Unions called mass meetings in car parks, called for a show of hands, then walked out on strike. Today, workers cannot operate in this way – legally. Strikes are bound by laws designed to take the effectiveness out of any action. ‘Everybody out’ has hardly been heard since Thatcher introduced the vicious anti-trade union laws in the 1980s, and which were never repealed by Blair or Brown. What happened at Dagenham could not happen today. And the solidarity action by the male workers would be unlawful, as would that by the women at Ford’s Halewood plant in Liverpool.
By their own admission, these women leaders did not see themselves as striking a blow for all women. They were doing what all workers would do: finding a way to make a justifiable claim for better wages. In a regrading exercise, Ford machinists were classed as unskilled, which meant lower pay. They claimed, quite rightly, that their job was as skilled as the paint sprayers (all men) and that they should be upgraded to semi-skilled. At root, it was a material struggle. However, it dovetailed with all kinds of agitation by women in the 1960s and 1970s: for access to skilled and professional jobs, education, better pay and conditions, and recognition of family responsibilities. And the Equal Pay Act was won in 1970.
It is ironic that the film’s release coincides with the massive cuts being prepared by the Con-Dem coalition, which are reckoned will affect women three times as hard as men. And the first big announcement was to end universal child benefit, now paid to mothers, for higher earners – a very dangerous precedent.
Many reviews have praised this film for its warmth and feel-good factor. Critics have extolled the qualities of these feisty East End women for going all-out for what they believed in. Then, reflecting the fear of the ruling class, they declare that strikes are for history, not the present day, unions are old hat, and trade unionists dinosaurs! Yet, equal pay has not really been won. Women still earn 16% less than men.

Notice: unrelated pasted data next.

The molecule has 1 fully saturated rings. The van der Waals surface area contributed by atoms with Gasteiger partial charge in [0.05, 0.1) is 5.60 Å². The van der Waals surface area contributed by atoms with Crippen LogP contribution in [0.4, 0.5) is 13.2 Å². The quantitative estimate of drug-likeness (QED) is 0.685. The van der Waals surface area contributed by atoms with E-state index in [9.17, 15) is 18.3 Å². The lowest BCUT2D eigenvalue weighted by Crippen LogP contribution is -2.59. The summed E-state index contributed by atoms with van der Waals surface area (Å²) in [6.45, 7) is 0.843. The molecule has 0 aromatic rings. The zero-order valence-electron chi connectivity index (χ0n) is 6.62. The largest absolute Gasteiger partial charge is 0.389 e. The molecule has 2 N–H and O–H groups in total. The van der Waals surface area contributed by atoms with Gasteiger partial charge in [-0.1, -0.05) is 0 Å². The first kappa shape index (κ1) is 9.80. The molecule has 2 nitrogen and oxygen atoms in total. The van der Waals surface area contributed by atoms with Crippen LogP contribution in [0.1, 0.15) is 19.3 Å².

In the very near future, women will be on the march again. As the full effects of this capitalist crisis feed through, women will not stand silent. This time, the battle will not be for regrading, but for their very jobs, livelihoods and those of their families. Seeing this film may just rekindle the fires of opposition and set them thinking about how to win. Made in Dagenham is a simple retelling of a piece from the history of our class. It has important lessons. I would like to see it shown in union branches, workplaces and anti-cuts campaigns, to show all workers that there is an alternative. United collective action can force bosses, and governments, to retreat, the lesson being that workers can win.